But anyway, I got involved with these groups and that’s when I met lesbians who were out, who were comfortable with their identity. And I was fascinated, you know, I had not met women who… I could identify with these women. I felt like, okay, this is the kind of model that I’ve been looking for. It was like a great recognition for me, personally, um, ’cause I’m not a conventional girl and I never felt like one. I never was into makeup or high heels or, or foofing up or… You know, I respect brains and, and action. And I’m a doer.
And, um, and I was, it was until I got to college that I met women that I could really identify with. So to me, it was like, I immediately was attracted to some people and I acted on the attraction and then it, then it was like—boom—it was, like, crystal clear to me. You know, I dated men, too…
EM: Was there conflict over that?
UV: Yeah, there was conflict. I didn’t know who I was and, and I don’t know, I think it’s that thing about behavior and identity. Like, if you asked me when I came to a lesbian identity, um, I would say that I don’t think I was a lesbian until I got out of college and moved to Boston and lived in a gay community. And that’s when I really knew: yeah, you know, I’m a lesbian.
In college it was much more of like, well, I dated women, I dated men, but I didn’t really have that big-picture connection. It was a very specific universe. It was Vassar college. It was just 2,000 people. It was this little petri dish—that’s what we called it—you know, where everybody was growing their own mold.
EM: It was, it was.
UV: It was! And, um, it was hard to have a—I don’t… So, yeah, so it’s hard for me to answer that question sometimes. And I was confused. I thought I was bisexual. Like, I had to have a label, right? I didn’t know what it would be, but, you know, by the end of college especially I sort of was like, well, I’m not really heterosexual, um…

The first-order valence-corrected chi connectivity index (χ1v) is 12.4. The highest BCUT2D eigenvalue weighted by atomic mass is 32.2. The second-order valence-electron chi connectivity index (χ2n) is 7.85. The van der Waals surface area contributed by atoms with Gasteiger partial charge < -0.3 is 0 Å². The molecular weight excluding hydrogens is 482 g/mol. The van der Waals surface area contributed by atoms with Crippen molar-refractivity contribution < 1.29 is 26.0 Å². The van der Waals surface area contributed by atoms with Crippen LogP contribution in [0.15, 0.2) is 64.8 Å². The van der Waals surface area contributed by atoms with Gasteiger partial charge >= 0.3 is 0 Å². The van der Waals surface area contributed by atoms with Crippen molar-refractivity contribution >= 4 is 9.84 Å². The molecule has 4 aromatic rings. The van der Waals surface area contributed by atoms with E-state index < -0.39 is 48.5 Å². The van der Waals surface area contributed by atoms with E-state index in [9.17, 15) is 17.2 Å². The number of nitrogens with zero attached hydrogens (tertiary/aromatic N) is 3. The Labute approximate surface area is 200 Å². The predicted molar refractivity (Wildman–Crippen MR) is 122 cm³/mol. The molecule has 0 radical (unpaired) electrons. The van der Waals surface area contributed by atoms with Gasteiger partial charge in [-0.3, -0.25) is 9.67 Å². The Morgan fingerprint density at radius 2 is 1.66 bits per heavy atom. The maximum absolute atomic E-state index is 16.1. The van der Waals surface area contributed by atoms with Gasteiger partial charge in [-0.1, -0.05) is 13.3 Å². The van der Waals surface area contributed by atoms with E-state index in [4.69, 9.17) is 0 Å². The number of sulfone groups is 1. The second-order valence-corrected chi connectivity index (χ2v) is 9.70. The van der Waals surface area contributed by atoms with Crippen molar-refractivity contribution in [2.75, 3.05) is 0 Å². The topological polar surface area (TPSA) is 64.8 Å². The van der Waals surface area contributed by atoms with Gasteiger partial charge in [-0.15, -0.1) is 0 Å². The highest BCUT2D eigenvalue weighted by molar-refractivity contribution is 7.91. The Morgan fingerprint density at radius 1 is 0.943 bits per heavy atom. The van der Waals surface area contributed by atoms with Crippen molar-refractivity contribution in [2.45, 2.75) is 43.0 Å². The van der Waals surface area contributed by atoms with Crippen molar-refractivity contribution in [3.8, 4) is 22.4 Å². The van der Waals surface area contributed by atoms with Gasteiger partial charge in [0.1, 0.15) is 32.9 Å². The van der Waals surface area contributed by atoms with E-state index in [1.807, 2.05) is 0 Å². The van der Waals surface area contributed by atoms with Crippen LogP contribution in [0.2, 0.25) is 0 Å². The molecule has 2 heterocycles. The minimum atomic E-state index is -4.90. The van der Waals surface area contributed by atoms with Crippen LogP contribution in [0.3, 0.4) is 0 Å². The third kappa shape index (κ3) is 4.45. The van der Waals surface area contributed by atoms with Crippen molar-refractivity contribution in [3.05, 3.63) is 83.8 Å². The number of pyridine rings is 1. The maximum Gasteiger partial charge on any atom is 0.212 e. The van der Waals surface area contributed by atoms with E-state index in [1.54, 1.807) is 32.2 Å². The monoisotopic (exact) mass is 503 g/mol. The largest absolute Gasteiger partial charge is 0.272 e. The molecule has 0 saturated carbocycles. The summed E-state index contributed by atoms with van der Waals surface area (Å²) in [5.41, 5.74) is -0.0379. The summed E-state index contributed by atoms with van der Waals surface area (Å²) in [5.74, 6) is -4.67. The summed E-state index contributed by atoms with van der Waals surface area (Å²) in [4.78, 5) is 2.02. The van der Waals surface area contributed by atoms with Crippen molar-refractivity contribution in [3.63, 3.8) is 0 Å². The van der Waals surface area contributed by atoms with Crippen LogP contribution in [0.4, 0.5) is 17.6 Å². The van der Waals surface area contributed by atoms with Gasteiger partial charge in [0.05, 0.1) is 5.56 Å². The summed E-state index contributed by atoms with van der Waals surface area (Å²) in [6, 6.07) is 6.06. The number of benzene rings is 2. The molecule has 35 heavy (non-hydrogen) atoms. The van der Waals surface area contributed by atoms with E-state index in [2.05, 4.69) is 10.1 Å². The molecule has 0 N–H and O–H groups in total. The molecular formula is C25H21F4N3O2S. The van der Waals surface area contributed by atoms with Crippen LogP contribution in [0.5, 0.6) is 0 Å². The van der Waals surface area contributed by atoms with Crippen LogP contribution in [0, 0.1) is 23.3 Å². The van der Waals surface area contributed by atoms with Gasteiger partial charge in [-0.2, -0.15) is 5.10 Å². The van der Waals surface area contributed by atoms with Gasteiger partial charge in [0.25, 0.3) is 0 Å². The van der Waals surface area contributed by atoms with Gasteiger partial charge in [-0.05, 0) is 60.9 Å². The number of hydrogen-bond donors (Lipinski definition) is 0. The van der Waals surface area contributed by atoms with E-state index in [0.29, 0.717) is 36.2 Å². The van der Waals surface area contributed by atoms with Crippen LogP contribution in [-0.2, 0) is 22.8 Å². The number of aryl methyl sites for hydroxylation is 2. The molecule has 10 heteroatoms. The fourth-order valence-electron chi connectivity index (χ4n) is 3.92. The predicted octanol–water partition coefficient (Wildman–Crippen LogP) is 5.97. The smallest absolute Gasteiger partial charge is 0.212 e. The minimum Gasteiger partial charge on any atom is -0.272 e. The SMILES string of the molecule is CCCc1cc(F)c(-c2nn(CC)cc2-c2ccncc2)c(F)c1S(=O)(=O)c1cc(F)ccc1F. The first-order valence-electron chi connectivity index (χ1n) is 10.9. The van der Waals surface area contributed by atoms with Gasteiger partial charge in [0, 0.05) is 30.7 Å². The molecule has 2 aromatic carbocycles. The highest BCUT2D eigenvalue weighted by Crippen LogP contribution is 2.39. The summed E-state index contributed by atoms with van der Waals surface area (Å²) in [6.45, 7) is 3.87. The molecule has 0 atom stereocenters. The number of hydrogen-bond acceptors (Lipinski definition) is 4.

EM: What am I?
UV: But I’m—am I homosexual? I mean, I, and I carried a lot of baggage about what it meant to be gay. Um, you know, I liked men. You know, I’m not a “man-hater.” Uh, and, and at the, at the time that I came into the women’s movement, there was all that stuff about separatism. And separatism was almost the thing that you did…
EM: Which meant what?
UV: … if you were a lesbian. Um, separatism means that you’re, you choose to direct your primary energies, work, life, love, every creativity towards women if you’re a women’s separatist, or towards men if you’re a male separatist. And I think our, our communities, the gay men’s community and the lesbian community in many ways are still very sexually separate and separatist communities. Um, not as a conscious ideology, but I think de facto our communities are very separate. And I think, you know, I don’t like that.
One of the things I miss the most about Boston, for example, from my years in Boston, is that Boston was an incredibly mixed gender movement. There were men and women working together in every organization that I worked in. I mean at institutions like, um, GCN.
EM: Gay Community News.
UV: Gay Community News, which is a national news weekly published out of Boston since 1973. Um, a bunch of men left because they didn’t want to work with lesbians and they didn’t see why the paper had to cover reproductive issues and why it was going off in this other direction. And a bunch of women came in and left because it was too male and too patriarchal and, you know, not responsive to them as women.